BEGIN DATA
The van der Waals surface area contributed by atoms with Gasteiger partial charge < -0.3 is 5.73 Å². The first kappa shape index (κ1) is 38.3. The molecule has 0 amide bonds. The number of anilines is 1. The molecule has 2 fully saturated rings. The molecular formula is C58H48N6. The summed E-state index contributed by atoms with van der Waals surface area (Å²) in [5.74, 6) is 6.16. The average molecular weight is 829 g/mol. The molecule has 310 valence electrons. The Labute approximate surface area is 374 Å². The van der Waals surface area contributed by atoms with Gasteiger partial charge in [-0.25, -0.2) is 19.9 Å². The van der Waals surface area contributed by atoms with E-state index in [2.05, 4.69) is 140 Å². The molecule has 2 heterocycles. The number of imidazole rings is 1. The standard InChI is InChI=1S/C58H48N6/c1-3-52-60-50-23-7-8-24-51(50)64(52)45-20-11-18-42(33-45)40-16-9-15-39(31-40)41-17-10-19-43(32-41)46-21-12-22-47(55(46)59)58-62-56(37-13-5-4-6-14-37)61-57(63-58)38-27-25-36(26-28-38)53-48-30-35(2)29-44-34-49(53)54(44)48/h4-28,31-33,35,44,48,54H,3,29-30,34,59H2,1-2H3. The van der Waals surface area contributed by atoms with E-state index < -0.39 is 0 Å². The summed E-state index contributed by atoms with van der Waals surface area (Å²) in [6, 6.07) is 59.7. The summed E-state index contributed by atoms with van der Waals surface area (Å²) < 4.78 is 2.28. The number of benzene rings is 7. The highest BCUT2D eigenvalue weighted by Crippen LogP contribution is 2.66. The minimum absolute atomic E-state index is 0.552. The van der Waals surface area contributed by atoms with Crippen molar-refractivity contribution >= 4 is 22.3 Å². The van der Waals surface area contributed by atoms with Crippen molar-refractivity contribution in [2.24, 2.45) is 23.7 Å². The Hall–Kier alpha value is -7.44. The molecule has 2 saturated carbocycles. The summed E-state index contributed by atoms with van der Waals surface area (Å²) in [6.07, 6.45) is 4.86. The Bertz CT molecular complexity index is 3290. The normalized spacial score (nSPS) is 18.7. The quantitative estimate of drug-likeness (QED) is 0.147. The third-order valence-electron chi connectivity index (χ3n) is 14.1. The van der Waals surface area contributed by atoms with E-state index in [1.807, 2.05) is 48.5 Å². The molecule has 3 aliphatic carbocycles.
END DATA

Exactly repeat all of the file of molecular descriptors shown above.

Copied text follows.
The van der Waals surface area contributed by atoms with Gasteiger partial charge < -0.3 is 5.73 Å². The first kappa shape index (κ1) is 38.3. The molecule has 0 amide bonds. The number of anilines is 1. The molecule has 2 fully saturated rings. The molecular formula is C58H48N6. The summed E-state index contributed by atoms with van der Waals surface area (Å²) in [5.74, 6) is 6.16. The average molecular weight is 829 g/mol. The molecule has 310 valence electrons. The Labute approximate surface area is 374 Å². The van der Waals surface area contributed by atoms with Gasteiger partial charge in [-0.25, -0.2) is 19.9 Å². The van der Waals surface area contributed by atoms with E-state index in [2.05, 4.69) is 140 Å². The molecule has 2 heterocycles. The number of imidazole rings is 1. The standard InChI is InChI=1S/C58H48N6/c1-3-52-60-50-23-7-8-24-51(50)64(52)45-20-11-18-42(33-45)40-16-9-15-39(31-40)41-17-10-19-43(32-41)46-21-12-22-47(55(46)59)58-62-56(37-13-5-4-6-14-37)61-57(63-58)38-27-25-36(26-28-38)53-48-30-35(2)29-44-34-49(53)54(44)48/h4-28,31-33,35,44,48,54H,3,29-30,34,59H2,1-2H3. The van der Waals surface area contributed by atoms with E-state index < -0.39 is 0 Å². The summed E-state index contributed by atoms with van der Waals surface area (Å²) in [6, 6.07) is 59.7. The summed E-state index contributed by atoms with van der Waals surface area (Å²) < 4.78 is 2.28. The number of benzene rings is 7. The highest BCUT2D eigenvalue weighted by Crippen LogP contribution is 2.66. The minimum absolute atomic E-state index is 0.552. The van der Waals surface area contributed by atoms with Crippen molar-refractivity contribution >= 4 is 22.3 Å². The van der Waals surface area contributed by atoms with Crippen molar-refractivity contribution in [2.24, 2.45) is 23.7 Å². The Hall–Kier alpha value is -7.44. The molecule has 2 saturated carbocycles. The summed E-state index contributed by atoms with van der Waals surface area (Å²) in [6.07, 6.45) is 4.86. The Bertz CT molecular complexity index is 3290. The normalized spacial score (nSPS) is 18.7. The quantitative estimate of drug-likeness (QED) is 0.147. The third-order valence-electron chi connectivity index (χ3n) is 14.1. The van der Waals surface area contributed by atoms with E-state index in [1.807, 2.05) is 48.5 Å². The molecule has 3 aliphatic carbocycles.